Team selection accounts for the majority of the disputes brought forward to SDRCC. There are many ways to prevent team selection disputes from arising and many people have an important role to play in this process:
National Sport Organizations and their high performance committees: Responsible NSOs recognize the importance of a sound team selection policy to ensure that the best athletes are indeed selected for optimal performance of the team, and also to avoid disputes leading up to a major competition. The criteria must also be communicated to the athletes long before the start of the qualification period. The entire training program of athletes will be based on meeting these criteria to secure their selection to the team, so it would be unreasonable to communicate these criteria only a few weeks or a few days before. Of course, once a team selection policy approved and published, the NSO must ensure that it is implemented as intended.
Coaches: Most coaches are very intuitive about selecting the best athletes possible in their sport and it is usually very clear in their heads what athletes need to demonstrate to deserve a spot on the team. However, they must recognize that athletes have a right to know on what criteria their performance will be evaluated (placing or points accumulated at specific events, official rankings, participation qualifying events, etc.) Coaches must use their expertise and technical knowledge of their sport to support the development of clear and comprehensive team selection policies by their NSO.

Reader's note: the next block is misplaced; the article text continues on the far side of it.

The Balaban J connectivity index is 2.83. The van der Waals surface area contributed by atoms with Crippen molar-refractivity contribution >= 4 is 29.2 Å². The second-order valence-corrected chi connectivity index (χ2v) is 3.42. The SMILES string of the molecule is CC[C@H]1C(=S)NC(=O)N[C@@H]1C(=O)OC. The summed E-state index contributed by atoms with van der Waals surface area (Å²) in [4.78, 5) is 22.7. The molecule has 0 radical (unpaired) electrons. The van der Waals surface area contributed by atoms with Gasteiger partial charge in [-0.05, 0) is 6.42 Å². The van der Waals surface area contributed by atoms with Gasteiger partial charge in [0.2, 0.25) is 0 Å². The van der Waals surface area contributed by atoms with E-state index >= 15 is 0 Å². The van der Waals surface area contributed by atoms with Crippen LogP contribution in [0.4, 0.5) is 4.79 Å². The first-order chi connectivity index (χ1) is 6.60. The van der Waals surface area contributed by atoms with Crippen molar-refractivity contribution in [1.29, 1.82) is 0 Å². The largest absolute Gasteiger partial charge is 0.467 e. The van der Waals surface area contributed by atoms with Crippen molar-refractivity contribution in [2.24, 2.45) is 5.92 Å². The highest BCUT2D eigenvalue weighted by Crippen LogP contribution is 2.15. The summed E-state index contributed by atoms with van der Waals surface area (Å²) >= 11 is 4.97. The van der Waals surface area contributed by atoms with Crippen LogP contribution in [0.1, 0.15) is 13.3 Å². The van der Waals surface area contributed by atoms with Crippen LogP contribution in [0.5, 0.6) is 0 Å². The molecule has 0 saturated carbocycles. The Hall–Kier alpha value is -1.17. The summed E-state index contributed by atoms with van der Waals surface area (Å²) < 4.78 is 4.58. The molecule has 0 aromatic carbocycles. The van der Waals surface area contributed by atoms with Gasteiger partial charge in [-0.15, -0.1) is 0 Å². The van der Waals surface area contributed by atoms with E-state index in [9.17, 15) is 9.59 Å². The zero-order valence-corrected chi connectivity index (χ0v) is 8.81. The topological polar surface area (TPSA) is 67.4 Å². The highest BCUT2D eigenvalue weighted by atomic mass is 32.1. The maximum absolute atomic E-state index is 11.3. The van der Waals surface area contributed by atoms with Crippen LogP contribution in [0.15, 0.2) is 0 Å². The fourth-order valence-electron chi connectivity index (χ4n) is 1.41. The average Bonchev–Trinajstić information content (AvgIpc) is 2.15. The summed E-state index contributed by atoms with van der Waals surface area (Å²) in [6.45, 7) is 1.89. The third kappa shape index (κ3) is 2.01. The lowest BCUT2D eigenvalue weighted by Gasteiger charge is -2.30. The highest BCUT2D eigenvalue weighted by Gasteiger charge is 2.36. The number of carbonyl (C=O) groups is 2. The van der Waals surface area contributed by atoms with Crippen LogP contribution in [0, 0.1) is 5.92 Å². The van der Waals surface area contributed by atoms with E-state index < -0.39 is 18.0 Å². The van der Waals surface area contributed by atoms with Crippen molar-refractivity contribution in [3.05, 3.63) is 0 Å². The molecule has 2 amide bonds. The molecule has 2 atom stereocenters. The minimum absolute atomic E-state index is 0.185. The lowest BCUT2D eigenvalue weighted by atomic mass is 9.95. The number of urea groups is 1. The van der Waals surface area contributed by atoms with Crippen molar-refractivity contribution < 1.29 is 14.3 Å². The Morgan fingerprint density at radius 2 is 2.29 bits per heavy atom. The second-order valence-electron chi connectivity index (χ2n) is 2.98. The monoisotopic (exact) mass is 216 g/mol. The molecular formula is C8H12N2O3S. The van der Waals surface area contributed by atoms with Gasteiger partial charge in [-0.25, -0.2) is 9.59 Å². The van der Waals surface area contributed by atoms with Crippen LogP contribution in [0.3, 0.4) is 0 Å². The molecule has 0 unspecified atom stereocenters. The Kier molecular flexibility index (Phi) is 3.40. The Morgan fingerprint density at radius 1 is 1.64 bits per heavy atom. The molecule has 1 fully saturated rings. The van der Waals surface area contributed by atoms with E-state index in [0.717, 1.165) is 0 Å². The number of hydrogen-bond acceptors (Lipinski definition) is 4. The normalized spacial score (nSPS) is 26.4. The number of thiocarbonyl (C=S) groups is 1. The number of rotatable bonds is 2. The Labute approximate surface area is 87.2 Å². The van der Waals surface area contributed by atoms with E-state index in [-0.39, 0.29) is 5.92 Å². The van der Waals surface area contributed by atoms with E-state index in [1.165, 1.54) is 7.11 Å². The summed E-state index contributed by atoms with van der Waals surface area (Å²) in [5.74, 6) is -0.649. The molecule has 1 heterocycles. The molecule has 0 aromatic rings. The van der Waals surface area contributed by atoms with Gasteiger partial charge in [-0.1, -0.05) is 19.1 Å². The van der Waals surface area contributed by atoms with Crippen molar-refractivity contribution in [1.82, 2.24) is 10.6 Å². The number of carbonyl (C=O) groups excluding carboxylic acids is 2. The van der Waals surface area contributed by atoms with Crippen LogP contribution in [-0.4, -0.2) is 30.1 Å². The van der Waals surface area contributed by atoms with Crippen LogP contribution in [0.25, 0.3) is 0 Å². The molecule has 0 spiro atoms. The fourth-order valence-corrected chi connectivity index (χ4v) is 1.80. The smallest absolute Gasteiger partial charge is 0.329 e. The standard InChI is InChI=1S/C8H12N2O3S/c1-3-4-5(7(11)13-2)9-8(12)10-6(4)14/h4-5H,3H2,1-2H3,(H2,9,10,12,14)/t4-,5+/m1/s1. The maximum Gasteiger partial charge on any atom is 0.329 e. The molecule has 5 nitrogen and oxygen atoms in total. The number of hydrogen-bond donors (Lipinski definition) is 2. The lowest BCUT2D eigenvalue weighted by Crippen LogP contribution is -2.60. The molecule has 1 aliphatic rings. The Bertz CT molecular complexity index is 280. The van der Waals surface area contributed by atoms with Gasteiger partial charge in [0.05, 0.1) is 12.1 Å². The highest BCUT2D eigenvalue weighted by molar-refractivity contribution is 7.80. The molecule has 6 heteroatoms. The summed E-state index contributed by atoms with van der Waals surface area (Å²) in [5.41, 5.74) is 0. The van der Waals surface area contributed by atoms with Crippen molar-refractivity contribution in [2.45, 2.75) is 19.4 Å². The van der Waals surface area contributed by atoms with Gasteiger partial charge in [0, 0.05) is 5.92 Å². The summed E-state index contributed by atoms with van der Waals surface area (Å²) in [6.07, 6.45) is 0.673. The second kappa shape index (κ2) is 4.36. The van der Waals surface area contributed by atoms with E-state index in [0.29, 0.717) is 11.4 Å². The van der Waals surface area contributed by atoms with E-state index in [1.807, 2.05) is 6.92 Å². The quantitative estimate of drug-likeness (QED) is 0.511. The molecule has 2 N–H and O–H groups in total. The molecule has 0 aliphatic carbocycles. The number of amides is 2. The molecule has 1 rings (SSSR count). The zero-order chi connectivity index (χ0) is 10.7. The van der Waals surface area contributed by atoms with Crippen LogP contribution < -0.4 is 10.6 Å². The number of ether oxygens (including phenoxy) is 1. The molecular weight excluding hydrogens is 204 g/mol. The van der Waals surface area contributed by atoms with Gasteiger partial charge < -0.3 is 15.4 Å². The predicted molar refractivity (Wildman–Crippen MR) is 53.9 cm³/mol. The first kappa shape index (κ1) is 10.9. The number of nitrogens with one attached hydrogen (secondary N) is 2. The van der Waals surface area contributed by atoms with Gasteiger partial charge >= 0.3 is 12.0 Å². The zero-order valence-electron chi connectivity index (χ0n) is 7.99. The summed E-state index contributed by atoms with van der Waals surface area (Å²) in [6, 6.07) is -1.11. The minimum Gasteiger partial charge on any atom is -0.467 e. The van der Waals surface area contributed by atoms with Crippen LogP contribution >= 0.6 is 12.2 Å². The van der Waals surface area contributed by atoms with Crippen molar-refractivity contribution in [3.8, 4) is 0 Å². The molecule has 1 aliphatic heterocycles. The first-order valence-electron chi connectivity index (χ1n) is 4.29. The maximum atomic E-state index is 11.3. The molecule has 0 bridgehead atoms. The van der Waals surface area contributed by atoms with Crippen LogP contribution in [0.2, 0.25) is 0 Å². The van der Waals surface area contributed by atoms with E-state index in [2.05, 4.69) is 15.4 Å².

Athletes: Athletes are responsible for reading their team selection policies carefully to ensure that they understand what they need to do to be selected on the team. If the policy published by their NSO is incomplete, unclear or flawed, they have the responsibility to raise the problems right from the outset. Too many athletes wait until they are not selected to complain about the team policy not being fair. This is disruptive not only to themselves and to their NSO, but to the entire team. When it occurs just before a major competition, it takes the focus away from athletes preparation to perform.
SDRCC has published a brochure entitled "Selection Criteria for Amateur Sport: Guidelines and Tips" to help policy makers design team selection criteria that are likely to reduce the risk of disputes. It is available in the Downloads section.
SDRCC also presented a workshop on team selection dispute prevention tailored especially for athletes representatives attending the Athletes Forum in Whitehorse, Yukon, in September 2007. The report generated from the workshop discussions is available in the Downloads section.